Cyber criminals find new targets in tier-II cities

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Metros and tier I cities were always considered hotbeds for cyber criminals due to high internet penetration. However, with the increasing popularity of e-commerce and mobile internet, tier II cities have become the latest targets.

Unlike in the past, cyber criminals have started to focus on prosperous tier II locations, says Anand Naik, managing director — sales, India and Saarc of Symantec. Emerging cities are facing the risk of cyber-attacks with a sizeable 25 per cent of bot-infected computers coming from cities such as Chandigarh, Bhubaneshwar, Surat, Kochi, Jaipur, Vishakhapatnam and Indore, he added.

With mobile phones becoming ubiquitous, cyber criminals have found their footing in previously unexplored geographies. Mobile internet and easily downloadable apps have paved way for effortless malware attacks.

“In just the past nine months, the number of apps including the most aggressive forms of mobile adware has increased by 210 per cent in India,” Niak pointed out.

Location and device information can be legitimately collected through advertising networks. We expect increased use in mobile adware as more companies seek to drive revenue growth through mobile ads. This includes a more aggressive and potentially malicious approach toward the monetisation of free mobile apps,” he added.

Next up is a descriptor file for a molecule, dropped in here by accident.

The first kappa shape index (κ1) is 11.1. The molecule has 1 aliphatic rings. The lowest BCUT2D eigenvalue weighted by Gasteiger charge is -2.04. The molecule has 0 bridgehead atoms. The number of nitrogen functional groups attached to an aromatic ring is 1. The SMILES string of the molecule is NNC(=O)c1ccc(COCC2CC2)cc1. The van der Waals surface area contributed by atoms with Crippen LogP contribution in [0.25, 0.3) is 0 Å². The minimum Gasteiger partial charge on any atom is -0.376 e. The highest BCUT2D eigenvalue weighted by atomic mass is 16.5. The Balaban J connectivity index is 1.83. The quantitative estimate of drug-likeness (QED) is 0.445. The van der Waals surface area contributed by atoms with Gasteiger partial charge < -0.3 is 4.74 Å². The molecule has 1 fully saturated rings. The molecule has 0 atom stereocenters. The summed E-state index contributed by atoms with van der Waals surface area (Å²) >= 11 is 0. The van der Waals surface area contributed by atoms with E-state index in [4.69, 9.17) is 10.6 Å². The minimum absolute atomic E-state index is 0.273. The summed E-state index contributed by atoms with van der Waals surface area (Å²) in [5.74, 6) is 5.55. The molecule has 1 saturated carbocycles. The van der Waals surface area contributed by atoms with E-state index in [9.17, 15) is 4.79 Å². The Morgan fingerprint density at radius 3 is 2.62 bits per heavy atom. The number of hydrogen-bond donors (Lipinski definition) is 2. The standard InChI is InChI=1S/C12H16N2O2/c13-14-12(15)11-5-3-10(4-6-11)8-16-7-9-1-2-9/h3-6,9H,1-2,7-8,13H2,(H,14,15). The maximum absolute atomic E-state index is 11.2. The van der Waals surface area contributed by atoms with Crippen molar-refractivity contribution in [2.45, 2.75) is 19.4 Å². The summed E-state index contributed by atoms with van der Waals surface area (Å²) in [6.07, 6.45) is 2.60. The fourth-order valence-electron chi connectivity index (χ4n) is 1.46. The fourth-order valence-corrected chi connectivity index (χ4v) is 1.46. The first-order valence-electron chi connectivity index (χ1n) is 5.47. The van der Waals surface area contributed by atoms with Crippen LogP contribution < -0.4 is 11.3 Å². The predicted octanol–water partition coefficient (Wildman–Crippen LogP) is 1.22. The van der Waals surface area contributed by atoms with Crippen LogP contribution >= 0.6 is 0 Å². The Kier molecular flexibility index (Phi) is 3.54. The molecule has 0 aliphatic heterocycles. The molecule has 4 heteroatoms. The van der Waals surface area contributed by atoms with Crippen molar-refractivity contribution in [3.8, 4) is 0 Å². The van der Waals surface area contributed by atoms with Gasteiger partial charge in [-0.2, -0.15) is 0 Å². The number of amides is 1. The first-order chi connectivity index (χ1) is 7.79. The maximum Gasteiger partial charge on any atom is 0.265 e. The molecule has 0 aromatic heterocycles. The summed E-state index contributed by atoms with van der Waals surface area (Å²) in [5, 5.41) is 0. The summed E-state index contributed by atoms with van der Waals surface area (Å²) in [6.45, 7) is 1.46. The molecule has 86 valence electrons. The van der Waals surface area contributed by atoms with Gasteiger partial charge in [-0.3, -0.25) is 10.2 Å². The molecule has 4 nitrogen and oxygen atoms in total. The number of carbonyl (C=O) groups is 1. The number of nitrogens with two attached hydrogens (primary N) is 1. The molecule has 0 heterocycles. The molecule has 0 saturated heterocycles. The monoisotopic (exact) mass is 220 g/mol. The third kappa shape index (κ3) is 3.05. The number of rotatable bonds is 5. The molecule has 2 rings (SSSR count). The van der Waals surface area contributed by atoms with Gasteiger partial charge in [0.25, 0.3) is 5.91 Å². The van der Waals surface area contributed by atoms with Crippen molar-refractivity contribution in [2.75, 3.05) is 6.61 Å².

Mobile adware is a nuisance that disrupts user experience and can potentially expose location details, contact information and device identifiers to cyber criminals. It sneaks onto a user device when they download an app and often sends popup alerts to the notification bar, adds icons, changes browser settings and gathers personal information.

As users shift to mobile and cloud, so do attackers. As activity increases in tier II cities, criminals only tend to follow.

“Cyber criminals are similar to legitimate (mobile) application developers. They focus on the most profitable platforms. As development barriers are removed, mobile threats will be able to leverage a huge library of shared code,” says Charles Renert, vice-president of Websense Security Labs.

According to McAfee Labs’ quarterly security report, growth in malware slowed slightly this quarter but the overall number topped 100 million samples. Mobile malware almost doubled the previous quarter’s total and the Android platform remains the largest target.

Android was the leading mobile operating system in the Indian market during the first half of the year with 56.4 per cent share followed by Symbian at a distant 17.4 per cent and BlackBerry at 12.1 per cent. According to CyberMedia Research, mobile handset sales topped 100 million units during the first half of the year and smartphone shipments crossed 5.5 million units. Tier II cities have been found to show equal enthusiasm while buying smart and feature phones.


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